Status Diagram

The Status Dynamic At Work

In healthy relationships, different people adopt high status and low status positions as is appropriate. For example, when a leader is required to determine the outcome of a situation, they must adopt a higher status. They must carry that sense of confidence in themselves and their capacity to make the right decisions. However, when a leader gets stuck in this mode, they run the risk of being seen as inaccessible, uncaring or arrogant. This is unhelpful when others require support, empathy or encouragement to demonstrate the value they bring to the business. There are times when using a lower status encourages confidence and a sense of power in others.

When a leader adopts a lower status they become more accessible, supportive and humble. They can effectively communicate that they are genuinely committed to serving the interests of another, yet to get stuck in a low status mode is to run the risk of being perceived as weak minded, incapable, and inferior. Clearly, the ideal is to have flexibility, using both high and low status as is appropriate to the circumstances.

Importantly, people generally have a default status position where they feel more comfortable or safe – which is either primarily high or low status – and may not be aware of this default position causing them all sorts of problems. Some people resist holding status for fear of appearing to be arrogant or a “tall poppy”. Some resist dropping to a lower status because they don’t want to be perceived to be unimportant or inferior. However people who are comfortable in themselves and highly self aware fear neither high or low status. They have a strong sense of self and the capacity to change their status according to the situation.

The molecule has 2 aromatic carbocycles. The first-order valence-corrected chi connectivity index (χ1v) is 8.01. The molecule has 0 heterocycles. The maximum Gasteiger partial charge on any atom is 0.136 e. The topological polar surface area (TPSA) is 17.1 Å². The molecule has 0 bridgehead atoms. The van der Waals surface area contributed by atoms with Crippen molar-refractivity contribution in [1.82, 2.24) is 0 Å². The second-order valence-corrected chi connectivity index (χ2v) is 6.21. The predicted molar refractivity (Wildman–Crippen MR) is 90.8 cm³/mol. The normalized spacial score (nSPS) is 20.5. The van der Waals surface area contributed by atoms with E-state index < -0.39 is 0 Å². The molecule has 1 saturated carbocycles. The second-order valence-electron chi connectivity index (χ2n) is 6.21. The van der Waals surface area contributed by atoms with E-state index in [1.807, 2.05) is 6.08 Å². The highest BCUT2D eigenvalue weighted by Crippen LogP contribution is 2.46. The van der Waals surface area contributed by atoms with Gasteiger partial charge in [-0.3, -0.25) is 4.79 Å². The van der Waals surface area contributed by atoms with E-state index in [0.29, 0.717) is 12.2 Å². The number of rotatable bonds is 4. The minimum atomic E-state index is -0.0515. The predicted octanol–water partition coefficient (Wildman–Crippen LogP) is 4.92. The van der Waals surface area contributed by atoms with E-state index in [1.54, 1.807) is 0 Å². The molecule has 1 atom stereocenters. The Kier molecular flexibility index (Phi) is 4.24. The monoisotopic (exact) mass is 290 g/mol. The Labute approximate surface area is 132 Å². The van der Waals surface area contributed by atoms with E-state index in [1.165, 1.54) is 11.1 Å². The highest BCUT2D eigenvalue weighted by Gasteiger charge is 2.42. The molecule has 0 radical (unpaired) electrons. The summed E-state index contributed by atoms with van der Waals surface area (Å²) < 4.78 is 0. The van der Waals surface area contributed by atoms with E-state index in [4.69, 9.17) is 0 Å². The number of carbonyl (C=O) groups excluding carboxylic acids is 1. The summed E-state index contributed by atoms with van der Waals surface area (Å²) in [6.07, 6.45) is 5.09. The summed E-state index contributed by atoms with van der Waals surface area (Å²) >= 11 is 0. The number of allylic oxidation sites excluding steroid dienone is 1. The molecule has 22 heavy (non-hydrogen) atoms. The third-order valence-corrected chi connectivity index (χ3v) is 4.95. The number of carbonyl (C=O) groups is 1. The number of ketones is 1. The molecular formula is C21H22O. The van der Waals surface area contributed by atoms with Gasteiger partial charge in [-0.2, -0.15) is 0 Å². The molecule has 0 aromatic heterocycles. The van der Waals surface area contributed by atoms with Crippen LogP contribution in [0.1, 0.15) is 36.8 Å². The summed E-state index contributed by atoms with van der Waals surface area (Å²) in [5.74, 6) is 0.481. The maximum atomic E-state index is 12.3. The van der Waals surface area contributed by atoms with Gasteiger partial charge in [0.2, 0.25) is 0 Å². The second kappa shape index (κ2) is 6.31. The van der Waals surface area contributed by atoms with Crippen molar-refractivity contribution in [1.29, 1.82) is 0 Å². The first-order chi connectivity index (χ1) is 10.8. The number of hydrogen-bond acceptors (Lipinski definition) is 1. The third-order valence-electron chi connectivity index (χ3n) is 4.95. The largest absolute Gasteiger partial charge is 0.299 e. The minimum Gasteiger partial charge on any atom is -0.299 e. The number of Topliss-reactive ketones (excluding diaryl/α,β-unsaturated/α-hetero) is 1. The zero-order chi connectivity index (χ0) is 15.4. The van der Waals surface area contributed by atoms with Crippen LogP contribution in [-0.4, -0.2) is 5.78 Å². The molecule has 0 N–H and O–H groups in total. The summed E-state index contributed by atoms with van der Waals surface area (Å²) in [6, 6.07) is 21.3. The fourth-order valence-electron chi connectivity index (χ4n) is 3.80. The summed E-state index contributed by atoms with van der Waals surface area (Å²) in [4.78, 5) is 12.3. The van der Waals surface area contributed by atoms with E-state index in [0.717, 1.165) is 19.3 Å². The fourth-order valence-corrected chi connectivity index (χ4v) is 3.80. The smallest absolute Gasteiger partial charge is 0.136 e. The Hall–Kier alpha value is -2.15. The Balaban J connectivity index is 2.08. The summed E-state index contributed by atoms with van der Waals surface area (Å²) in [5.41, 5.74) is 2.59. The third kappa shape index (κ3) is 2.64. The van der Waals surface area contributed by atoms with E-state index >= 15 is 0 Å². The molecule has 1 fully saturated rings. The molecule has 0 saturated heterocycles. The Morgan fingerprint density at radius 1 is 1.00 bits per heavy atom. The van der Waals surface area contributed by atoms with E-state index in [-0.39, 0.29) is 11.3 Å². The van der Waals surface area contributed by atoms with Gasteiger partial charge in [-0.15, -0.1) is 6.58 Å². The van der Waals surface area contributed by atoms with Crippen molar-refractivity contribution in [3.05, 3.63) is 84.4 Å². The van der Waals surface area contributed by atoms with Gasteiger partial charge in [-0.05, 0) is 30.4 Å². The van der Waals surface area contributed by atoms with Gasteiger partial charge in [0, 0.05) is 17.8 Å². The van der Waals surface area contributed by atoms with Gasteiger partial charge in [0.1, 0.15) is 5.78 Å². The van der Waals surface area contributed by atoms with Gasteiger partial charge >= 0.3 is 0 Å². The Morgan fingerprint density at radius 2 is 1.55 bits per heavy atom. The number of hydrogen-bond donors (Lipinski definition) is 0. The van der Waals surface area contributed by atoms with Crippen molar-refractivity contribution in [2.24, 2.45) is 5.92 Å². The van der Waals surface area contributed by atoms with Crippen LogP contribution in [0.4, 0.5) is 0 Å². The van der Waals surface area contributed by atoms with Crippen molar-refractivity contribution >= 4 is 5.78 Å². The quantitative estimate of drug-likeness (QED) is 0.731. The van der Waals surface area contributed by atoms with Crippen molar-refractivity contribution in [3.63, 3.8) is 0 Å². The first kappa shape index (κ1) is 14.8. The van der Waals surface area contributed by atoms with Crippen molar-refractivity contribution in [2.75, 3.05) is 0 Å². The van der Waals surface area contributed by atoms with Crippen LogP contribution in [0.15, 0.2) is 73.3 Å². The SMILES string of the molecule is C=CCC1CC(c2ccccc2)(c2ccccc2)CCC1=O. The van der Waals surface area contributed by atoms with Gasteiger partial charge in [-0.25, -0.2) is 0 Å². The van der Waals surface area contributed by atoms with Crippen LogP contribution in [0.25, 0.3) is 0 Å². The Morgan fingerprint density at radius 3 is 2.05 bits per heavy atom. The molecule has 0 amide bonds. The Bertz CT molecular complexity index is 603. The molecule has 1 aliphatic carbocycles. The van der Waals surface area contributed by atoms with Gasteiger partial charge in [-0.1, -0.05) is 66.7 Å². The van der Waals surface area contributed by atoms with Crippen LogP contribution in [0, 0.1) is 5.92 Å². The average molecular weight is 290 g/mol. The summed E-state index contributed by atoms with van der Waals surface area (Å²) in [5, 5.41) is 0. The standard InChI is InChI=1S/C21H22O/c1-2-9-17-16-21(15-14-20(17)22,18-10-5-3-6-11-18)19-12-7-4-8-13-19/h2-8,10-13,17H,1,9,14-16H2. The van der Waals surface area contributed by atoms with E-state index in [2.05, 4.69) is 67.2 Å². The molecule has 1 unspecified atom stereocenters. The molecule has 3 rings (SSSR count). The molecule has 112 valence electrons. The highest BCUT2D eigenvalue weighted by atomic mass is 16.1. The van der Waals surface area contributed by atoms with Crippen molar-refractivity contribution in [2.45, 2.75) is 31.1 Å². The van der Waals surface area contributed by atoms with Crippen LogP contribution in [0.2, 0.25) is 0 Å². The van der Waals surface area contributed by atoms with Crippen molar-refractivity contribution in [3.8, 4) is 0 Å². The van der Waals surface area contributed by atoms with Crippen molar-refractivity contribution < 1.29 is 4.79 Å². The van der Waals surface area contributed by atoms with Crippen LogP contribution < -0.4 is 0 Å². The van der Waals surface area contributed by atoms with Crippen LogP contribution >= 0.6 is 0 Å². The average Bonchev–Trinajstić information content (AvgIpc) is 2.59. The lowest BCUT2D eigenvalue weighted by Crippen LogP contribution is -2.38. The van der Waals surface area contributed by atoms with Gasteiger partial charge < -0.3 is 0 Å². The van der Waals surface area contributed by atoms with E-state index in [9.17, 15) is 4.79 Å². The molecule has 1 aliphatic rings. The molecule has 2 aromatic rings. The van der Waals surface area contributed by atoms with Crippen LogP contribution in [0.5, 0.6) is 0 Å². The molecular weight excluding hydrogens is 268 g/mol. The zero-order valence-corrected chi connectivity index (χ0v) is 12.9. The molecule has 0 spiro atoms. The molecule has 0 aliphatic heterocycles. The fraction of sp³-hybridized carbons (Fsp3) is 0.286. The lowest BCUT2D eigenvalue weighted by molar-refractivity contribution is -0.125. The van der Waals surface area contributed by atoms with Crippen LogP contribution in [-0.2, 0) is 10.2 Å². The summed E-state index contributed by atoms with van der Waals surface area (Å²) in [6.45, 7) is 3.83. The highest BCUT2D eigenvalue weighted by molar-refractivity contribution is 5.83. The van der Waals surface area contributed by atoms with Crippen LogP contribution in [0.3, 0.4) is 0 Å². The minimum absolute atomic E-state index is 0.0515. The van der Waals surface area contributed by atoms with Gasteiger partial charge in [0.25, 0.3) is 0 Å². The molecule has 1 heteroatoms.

Overcoming My Accidental Arrogance

So with a new understanding of how to use power posing as part of my preparation before speaking in order to look and feel confident as a speaker combined with the ability to move between high and low status to show humility and connection with the audience during my presentations I was finally free of my public speaking curse! And the feedback forms and evaluations on my presentations no longer said ‘arrogant’ but rather ‘confident, warm, helpful, enthusiastic’ all words which matched my underlying intentions as a communicator!

Power & Status: Are You Sending The Wrong Message?

Not everyone suffers from accidental arrogance but many of us have accidentally sent the wrong message or given off the wrong vibe to others but could not understand why. Whether we come across too weak or too strong is not just their perception but also something we can influence and control by using power posing to prepare ourselves and shifting the status dynamic when communicating.

It is my sincere hope that if you have struggled like me, you now have some very practical things you can do to make sure you feel empowered and well prepared. I also hope you are able to adopt a flexible approach to communication showing your audience who you genuinely are in both your strength and confidence as well as your commitment and humility!

Ride The Waves of Work!

Dr Pete

The Stress Surfer